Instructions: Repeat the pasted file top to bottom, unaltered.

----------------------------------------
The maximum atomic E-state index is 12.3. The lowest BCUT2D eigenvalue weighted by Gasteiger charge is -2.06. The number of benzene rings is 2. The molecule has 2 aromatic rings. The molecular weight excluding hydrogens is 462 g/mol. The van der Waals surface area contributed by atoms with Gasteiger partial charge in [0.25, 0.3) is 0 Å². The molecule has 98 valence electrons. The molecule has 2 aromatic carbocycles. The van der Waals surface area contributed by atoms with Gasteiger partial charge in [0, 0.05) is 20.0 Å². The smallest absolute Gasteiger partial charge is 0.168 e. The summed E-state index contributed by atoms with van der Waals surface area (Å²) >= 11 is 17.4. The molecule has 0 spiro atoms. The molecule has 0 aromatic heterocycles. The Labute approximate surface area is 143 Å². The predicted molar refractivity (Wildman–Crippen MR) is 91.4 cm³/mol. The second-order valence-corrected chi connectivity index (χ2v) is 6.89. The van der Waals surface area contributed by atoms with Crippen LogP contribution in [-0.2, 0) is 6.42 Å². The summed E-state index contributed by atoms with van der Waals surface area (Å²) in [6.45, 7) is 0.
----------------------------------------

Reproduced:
The maximum atomic E-state index is 12.3. The lowest BCUT2D eigenvalue weighted by Gasteiger charge is -2.06. The number of benzene rings is 2. The molecule has 2 aromatic rings. The molecular weight excluding hydrogens is 462 g/mol. The van der Waals surface area contributed by atoms with Gasteiger partial charge in [0.25, 0.3) is 0 Å². The molecule has 98 valence electrons. The molecule has 2 aromatic carbocycles. The van der Waals surface area contributed by atoms with Gasteiger partial charge in [0, 0.05) is 20.0 Å². The smallest absolute Gasteiger partial charge is 0.168 e. The summed E-state index contributed by atoms with van der Waals surface area (Å²) >= 11 is 17.4. The molecule has 0 spiro atoms. The molecule has 0 aromatic heterocycles. The Labute approximate surface area is 143 Å². The predicted molar refractivity (Wildman–Crippen MR) is 91.4 cm³/mol. The second-order valence-corrected chi connectivity index (χ2v) is 6.89. The van der Waals surface area contributed by atoms with Crippen LogP contribution in [-0.2, 0) is 6.42 Å². The summed E-state index contributed by atoms with van der Waals surface area (Å²) in [6.45, 7) is 0.